I heard a muffled cough, a clearing of the throat, my father getting up, about to start his morning routine. Softly closing the door to let my mother sleep, padding down to the garage to do his stretches before going on his morning jog---my mother would tell me that ever since I had told him he should always stretch before and after jogging, he had done so religiously.
For a moment I felt utterly content and secure, knowing that I would walk down the hall and see fresh flowers on the table, either cut from his own rose bushes, or picked up at the store on the way back from his jog.
I smiled to think of the routine I knew so well, and then I heard it again, the coughing. I opened my eyes, not to my childhood room, not to my father’s soft footfalls. It was my house mate in the next room, this room was miles away from my childhood home, and my father almost seven years gone.
It was a cruel trick of sense and memory.
For the first year or so after my father’s death, I dreamt of him almost nightly. Eventually the dreams subsided, but I still have the occasional bout with them. It is always the same. It is some strange mistake and I haven’t lost him, merely…misplaced him, almost as one would an earring or a pen. He’s on a trip somewhere or an errand and I catch brief glimpses of him, sometimes even catch up to him for brief conversations, and then the search is on again. The settings change. Sometimes it’s Colombia, sometimes Myrtle Creek, sometimes places I don’t recognize, but always there is the searching and the feeling that this is all just an elaborate pernicious prank.
I’m not much for regrets. That rare regretful moment I might have is usually fleeting. I figure once I make a choice, I’ve made it, and that path will lead me to my lessons, even if it is by a more circuitous route. Lately however, I’ve had the nagging doubt.
Would I be having these dreams if I had gone with my mother to the funeral home to see the body?
I had scoffed at the idea then, and wondered why she would torture herself with the sight of a lifeless shell, a likeness which was no more “him” than any of his pictures hanging on the wall.
Of course, I went to the farce that was his funeral. It was a Catholic mass. The priest wore white sneakers under his robes, like he’d just popped in on his way to an evening jog. He stood before my mother as she sat in the front row and went on at length and in great detail about how horrible it was to watch a loved one gasping for breath and desperately clinging to life, watching a loved one suffer for weeks on end. He then told personal anecdotes of the agony of watching his loved ones struggling for breath and desperately clinging to life and suffering for weeks on end.
Those wacky Catholics have a strange notion of comfort.
After I returned to Portland, I still felt no sense of closure and I asked my dear friends, Jen and Keith, to give him a send-off, Dahlia style. It may be the one and only time the band began, rather than ended, a show with their haunting didjeridoo/vocal improv, and that night it was dedicated to him.
Some time later, the family–– my mom, my brothers and a couple of our respective significant others–– met to scatter his ashes. The two stepsisters had gone from pledging undying fraternal affection over our father’s deathbed, to battling us for parts of the estate before the body was even cold. They declined to join us, but the rest of us drove to a lovely spot, where he had first wooed my mother. It is a beautiful lazy little creek where I once caught turtles and chased frogs, while he whispered sweet nothings to her under the shade of the myrtle trees.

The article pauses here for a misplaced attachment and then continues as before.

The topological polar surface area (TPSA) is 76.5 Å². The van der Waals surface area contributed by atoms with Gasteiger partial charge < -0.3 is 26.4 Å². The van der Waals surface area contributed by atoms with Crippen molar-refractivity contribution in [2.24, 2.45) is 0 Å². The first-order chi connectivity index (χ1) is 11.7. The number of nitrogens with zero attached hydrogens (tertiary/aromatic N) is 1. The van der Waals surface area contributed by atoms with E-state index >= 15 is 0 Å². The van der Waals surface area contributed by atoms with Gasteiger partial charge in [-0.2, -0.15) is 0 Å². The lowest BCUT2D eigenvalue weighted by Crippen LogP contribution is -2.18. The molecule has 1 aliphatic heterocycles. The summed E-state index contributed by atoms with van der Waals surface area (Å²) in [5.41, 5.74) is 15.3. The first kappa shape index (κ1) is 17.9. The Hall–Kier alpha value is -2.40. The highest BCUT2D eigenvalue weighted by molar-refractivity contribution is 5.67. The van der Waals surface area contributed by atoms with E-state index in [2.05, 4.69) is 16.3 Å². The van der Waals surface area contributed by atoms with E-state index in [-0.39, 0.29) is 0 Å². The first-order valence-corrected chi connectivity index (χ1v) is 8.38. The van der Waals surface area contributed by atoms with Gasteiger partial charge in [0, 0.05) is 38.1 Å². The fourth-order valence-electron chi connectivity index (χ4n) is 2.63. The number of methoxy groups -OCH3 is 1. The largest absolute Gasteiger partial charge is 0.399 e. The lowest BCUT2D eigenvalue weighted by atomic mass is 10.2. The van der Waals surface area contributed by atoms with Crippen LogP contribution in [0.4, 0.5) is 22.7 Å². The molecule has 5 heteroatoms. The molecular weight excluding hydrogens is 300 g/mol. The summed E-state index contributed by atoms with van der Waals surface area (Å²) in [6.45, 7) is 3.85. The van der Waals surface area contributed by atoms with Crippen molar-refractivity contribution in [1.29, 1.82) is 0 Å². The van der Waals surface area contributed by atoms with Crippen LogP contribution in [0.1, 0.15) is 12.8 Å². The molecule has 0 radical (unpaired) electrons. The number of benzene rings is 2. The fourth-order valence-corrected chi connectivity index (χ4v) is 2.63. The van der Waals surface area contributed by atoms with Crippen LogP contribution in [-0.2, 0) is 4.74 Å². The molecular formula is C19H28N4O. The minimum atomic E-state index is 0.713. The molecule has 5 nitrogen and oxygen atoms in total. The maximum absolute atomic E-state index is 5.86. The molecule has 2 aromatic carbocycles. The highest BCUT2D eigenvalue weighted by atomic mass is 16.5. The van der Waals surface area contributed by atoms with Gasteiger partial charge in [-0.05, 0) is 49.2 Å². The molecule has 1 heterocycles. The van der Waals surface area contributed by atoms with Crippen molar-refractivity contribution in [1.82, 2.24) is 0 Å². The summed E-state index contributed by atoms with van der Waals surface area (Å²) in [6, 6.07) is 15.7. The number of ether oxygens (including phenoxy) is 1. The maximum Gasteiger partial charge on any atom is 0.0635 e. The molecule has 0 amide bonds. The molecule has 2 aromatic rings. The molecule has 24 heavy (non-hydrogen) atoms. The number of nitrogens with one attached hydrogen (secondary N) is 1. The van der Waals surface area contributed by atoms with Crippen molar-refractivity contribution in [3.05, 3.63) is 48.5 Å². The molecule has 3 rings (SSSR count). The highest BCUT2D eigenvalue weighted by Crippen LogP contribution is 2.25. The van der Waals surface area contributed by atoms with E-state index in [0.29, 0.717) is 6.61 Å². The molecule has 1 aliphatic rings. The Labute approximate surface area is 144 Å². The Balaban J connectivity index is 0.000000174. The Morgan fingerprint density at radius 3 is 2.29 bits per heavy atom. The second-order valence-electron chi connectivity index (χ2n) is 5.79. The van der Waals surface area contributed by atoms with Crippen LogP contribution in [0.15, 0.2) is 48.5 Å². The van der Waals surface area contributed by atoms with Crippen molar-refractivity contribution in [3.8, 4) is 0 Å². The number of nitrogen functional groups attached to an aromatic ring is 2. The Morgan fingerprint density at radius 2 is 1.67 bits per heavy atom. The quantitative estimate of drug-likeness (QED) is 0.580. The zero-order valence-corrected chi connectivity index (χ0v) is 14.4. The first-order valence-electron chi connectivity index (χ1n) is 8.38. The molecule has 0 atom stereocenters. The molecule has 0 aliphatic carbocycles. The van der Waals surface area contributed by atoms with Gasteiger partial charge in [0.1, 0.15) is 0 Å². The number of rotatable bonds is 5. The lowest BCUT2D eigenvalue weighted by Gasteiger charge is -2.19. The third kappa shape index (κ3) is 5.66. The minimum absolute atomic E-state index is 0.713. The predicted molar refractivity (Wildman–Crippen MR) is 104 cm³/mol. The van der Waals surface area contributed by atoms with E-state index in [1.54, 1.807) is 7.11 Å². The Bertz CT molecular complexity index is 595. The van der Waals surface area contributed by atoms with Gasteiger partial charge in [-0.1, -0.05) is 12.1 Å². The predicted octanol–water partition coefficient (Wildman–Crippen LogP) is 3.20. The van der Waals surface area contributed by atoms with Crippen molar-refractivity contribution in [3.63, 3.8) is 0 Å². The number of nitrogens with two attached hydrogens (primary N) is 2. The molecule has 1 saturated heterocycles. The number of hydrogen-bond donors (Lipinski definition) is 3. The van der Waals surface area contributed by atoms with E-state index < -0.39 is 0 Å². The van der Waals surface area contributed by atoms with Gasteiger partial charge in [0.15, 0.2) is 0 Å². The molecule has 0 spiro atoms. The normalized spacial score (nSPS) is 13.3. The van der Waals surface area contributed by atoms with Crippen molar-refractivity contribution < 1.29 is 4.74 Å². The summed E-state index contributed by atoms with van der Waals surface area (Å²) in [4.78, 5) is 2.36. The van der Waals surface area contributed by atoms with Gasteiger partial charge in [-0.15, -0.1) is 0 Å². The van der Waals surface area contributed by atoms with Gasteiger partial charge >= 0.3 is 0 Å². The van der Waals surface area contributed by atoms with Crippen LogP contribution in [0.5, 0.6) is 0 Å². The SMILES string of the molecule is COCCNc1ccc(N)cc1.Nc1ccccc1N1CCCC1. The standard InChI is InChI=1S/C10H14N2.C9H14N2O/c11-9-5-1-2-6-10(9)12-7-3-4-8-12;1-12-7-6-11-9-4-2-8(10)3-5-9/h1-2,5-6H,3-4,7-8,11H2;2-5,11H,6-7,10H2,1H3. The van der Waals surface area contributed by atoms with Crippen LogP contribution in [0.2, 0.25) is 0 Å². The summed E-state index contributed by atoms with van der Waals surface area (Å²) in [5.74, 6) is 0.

The last time I saw my father in any physical form, he was a twisty-tied baggie stored inside an exorbitantly over-priced wooden box. It may have been particle board. I think we had to pour lighter fluid on the thing to finally get it to burn.
These days I’m left to reconcile the contradictions--- being aware of a realm beyond the physical, and having been raised in a culture which only acknowledges that which can be proved, measured, or perceived in a “tangible” way.
I often sense peoples’ energy in a way that is much more real to me than their external trappings, but it’s just that--- energy. At times that energy can be so strong that I can feel somebody’s presence long before they enter the room, sometimes even if they never physically do.
And yet, thanks to cultural indoctrination, people don’t really become solid or “real” to me unless I have actual contact with them.
I have been aware of my father’s presence since his death. When I find myself in a situation where I would normally turn to him for advice or comfort, I often have odd experiences, mostly involving hummingbirds, for which he had particular affinity.
The last encounter, however, involved a small figurine, presumed lost for six years. I had been living in my new home for several weeks and I was out on my porch telling a friend that I was leaning toward attempting a monogomaous relationship with the guy from “The Talk”.
A man started walking toward me from my old building across the street, saying he had found this figurine in my old apartment and thought it might have sentimental value for me. My eyes welled up. I had been crushed when I lost it 6 years ago, as it had very strong associations with my father.
It was the last bit of encouragement I needed to give that relationship an honest go.
(By the way, Papi, I have a bone to pick with you regarding that last bit of advice…)
So I am left to ponder…would I still have these dreams? But it is an exercise in futility, the product of stress, disrupted sleeping patterns and impending holidays. Who knows? There are cultures that see no separation at all between what we call waking reality and dreamtime, rather seeing them as two manifestations of the same thing.
Right now I would settle for some sleepy-time.